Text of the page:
Madsen says he then went to meet again with Bird, who told him “the only copy of the document he had was the one he destroyed. … He said that a hostile workplace complaint filed on (Day-Wilson’s) behalf by Councilperson Atkins did not and had never existed. He further informed me that Councilperson Atkins had never asked for such a file to be created and only (Day-Wilson) could ask for such a file to be created, which she had not.”

On Nov. 1, Madsen sat down with Ciarabellini, who said she turned Panos’ memo over to Day-Wilson because she was concerned that the document could result in litigation by those named in it “and because the city attorney was one of those addressed in the document. Melinda did not express any knowledge as to how it had been distributed to staff.”

Madsen says that when he told Ciarabellini about Bird’s statements, “she said she didn’t believe it and clearly accused Gary of making the whole story up… she insisted that (Day-Wilson) would not have distributed the document.”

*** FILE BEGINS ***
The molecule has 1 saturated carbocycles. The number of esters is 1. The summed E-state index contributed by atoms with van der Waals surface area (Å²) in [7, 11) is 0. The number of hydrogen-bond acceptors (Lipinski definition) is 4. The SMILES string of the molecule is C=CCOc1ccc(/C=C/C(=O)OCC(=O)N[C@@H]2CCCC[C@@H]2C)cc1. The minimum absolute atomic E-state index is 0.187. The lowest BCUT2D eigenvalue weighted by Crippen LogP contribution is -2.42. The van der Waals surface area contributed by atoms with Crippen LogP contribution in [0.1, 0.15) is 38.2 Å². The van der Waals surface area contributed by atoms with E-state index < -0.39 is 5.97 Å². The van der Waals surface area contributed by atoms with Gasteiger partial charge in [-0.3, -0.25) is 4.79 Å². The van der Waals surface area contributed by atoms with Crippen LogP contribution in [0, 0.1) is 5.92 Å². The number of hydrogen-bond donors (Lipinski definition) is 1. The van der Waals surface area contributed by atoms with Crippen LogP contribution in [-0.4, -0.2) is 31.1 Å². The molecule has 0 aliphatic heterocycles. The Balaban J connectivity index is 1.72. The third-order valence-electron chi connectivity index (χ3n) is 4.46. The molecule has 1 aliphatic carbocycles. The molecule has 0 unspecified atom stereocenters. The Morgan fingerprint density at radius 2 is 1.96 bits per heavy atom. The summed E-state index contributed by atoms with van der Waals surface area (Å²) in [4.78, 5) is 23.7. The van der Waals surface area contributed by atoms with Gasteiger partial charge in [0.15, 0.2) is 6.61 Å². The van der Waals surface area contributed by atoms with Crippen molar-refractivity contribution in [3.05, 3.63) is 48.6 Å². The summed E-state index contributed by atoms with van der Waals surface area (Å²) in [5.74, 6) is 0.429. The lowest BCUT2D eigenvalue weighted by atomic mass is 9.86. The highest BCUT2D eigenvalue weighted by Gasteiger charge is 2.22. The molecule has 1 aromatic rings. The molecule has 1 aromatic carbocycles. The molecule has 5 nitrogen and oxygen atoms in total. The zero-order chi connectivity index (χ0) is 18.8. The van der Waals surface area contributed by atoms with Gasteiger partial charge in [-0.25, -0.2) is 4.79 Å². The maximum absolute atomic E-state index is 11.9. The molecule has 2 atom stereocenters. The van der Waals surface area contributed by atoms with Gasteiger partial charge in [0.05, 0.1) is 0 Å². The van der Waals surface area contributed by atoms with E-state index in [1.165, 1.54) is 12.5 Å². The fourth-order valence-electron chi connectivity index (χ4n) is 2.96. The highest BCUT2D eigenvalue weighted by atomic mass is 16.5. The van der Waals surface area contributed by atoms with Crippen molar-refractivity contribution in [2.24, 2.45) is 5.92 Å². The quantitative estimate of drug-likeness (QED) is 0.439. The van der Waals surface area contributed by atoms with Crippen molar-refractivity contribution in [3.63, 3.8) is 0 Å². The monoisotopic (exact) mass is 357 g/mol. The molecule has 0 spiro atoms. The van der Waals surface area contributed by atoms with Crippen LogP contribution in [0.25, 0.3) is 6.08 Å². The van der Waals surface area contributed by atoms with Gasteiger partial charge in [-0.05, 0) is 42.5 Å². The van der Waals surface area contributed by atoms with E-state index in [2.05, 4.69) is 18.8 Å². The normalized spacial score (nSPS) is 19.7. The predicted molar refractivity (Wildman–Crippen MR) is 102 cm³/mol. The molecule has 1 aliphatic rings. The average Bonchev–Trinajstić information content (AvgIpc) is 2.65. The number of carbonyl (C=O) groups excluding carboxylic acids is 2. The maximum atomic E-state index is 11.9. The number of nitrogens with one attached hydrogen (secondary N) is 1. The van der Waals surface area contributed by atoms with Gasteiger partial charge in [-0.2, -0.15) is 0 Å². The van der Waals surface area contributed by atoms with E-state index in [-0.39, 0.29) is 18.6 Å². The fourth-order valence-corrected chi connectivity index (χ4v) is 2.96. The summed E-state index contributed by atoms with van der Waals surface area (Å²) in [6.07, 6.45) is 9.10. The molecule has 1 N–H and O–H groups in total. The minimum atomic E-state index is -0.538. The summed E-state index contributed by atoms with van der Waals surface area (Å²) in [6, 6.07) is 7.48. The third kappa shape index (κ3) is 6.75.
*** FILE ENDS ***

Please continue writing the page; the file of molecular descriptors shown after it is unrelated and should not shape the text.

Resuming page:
Feeling someone was clearly lying to him, Madsen then turned to Wall, who he interviewed on Nov. 4, according to his investigation report.

Wall told Madsen that he first became aware of Panos’ memo the night of Sunday, Oct. 6, when he got a phone call from an anonymous woman at his home. “This person told him about what she described as Bill Panos’ ‘hit list’ and that he held a prominent position on that list,” Madsen says. “She went into some detail describing the contents of the ‘hit list.’” Madsen says Wall told him the phone caused him to lose sleep that night. When he arrived at work the following day, Wall said it seemed like everyone at City Hall knew about the document and its contents, according to Madsen’s report. Wall said he then went and met with Bird. Following that meeting, Wall said he and Bird found Day-Wilson at the personnel counter and another meeting ensued. According to Madsen’s report, Wall’s recounting of events was the same as Bird’s, and he relayed that Day-Wilson had provided both men with copies of Panos’ memo.